Karmanye Vadhikaraste, Ma phaleshou kada chana,
“You have the right to perform your actions, but you are not entitled to the fruits of the actions.
(Translation Source: www.pramoduniverse.com)
This eponymous verse of the Bhagawad Gita, about Krishna exhorting Arjuna to get on with his duties in the Epic War that he is not willing to fight is quoted as the gold standard for action over results.
At the risk of going against the tide (and I recognize it is not fashionable), I would like to present my view on Rewards and Recognition: Unless the “fruits of labour” (impact of L&D initiatives) are thought of and quantified the “action” (dispensing Learning programs) is futile.
By any stretch of imagination, we live and work in a world that is far less enlightened and where cause and effect are not a linear correlation. Assessing all the efforts by and for talent that need to be rewarded in an organization, and getting the art and science of it right is today a subject of much research and development.
By some estimates, worldwide spends by organizations on their L&D tops $140 billion. India is one of the leading nations in terms of spends in Asia at a significant $29.1 billion. This does not include the spending by organizations in creating and maintaining their L&D teams. Given this scenario, can we afford to look only at ‘karm’ and not be worried about the ‘Phal’? What part, if any, of this $29 billion is spent on measuring and rewarding L&D efforts and how effective are the present methods?
My endeavor is to generate food for thought on this ‘action and fruit’ within the scope of total rewards in the space of Training & Development investments by organizations. And importantly, why it’s an area that needs deeper thought.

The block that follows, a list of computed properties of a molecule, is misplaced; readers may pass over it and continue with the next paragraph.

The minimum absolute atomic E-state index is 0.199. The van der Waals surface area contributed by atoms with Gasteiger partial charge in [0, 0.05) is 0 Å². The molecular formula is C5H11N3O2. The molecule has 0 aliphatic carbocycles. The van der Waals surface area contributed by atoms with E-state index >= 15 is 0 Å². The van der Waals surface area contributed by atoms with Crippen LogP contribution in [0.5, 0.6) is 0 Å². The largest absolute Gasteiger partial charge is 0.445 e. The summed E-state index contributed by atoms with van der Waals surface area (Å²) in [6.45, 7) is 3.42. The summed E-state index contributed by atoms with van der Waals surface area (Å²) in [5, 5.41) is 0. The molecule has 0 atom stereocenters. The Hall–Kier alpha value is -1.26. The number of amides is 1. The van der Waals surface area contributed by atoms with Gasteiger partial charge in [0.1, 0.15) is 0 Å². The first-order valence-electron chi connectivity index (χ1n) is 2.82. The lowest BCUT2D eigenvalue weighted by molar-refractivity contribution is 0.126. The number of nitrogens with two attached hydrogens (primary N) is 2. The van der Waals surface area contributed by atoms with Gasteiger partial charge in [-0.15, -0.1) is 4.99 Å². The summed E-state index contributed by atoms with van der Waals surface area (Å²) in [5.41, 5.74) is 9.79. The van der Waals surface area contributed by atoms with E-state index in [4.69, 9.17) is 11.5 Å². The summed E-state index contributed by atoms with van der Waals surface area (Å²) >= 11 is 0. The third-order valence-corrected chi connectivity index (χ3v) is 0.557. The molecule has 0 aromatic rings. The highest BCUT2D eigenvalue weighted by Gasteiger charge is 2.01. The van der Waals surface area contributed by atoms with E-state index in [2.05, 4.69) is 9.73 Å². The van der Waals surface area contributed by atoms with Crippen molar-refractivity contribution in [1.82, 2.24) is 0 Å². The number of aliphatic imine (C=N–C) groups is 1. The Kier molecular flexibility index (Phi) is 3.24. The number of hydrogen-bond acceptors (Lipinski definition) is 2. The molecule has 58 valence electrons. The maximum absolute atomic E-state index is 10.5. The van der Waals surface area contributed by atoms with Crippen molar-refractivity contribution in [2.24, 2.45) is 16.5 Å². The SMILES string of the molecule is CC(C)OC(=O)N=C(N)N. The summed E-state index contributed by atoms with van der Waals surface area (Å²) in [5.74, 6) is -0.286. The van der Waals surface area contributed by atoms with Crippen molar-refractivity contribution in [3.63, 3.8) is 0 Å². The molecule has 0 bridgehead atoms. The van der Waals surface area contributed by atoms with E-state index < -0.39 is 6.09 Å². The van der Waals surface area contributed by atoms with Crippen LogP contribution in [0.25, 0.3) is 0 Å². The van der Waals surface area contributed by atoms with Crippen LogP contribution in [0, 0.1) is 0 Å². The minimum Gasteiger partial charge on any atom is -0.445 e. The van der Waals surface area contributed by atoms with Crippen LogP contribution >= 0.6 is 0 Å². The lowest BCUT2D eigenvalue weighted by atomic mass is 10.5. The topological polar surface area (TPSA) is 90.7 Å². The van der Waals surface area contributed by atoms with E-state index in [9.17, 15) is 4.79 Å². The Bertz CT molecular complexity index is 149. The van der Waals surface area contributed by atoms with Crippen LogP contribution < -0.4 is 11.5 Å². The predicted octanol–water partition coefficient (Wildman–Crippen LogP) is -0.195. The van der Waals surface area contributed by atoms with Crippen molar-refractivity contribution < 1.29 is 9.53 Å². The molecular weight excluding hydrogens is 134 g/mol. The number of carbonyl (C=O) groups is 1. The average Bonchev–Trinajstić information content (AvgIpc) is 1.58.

1. Attendance/Coverage (Karm) ≠ Learning
Just providing the learning opportunity alone might have been good enough for the mythical world of righteous, but is it enough to assume that people just attending or “check-in” to training programs have got the fruit of knowledge?
Meaningful measurement of learning credits will lead to meaningful rewards to the participants, the L&D teams as well as learning partners.
2. Knowledge Gained ≠ L&D Objective Achieved (Phal)
Is therefore the fruit of L&D efforts to be measured and rewarded on knowledge gained? (Level 2 of the Kirkpatrick model) Is an organization’s reward for investments in training and developing its workforce to be measured in just the collective knowledge gained? What part of that knowledge is actually applied? How does one therefore measure the reward for an organization’s investments in learning in a manner that is meaningful and actually helps gauge the impact on the business of such initiatives?
3. Demonstrated Change (Karm) = Total Rewards of L&D Investments (Phal)
The answer lies in rewarding employees who demonstrate visible change from what they have got from the learning initiatives. True return on investments in talent development can only be linked to application of learning. Similarly the effectiveness of various learning initiatives can also be gauged by ‘impact’ and not just by “likability”.
Imagine an ad campaign that a marketing team invests in as part of a product launch. Would they be happy if everybody just “likes” the ad or is the ultimate measure of success, the awareness/incremental sales or some such business goal?
A system that enables driving commitments and help monitor change post learning initiatives will provide insights to the L&D manager to seek buy-in from business, channelize L&D Investments into the right kind of programs and see themselves as enablers of change beyond the role of a curator and dispenser of knowledge.
Thus, our actions as L&D professionals need to address the ‘Karm’ from the ‘Phal’ that business and organizations desire, invest in practices and systems that enable that, else we are just going through the motions.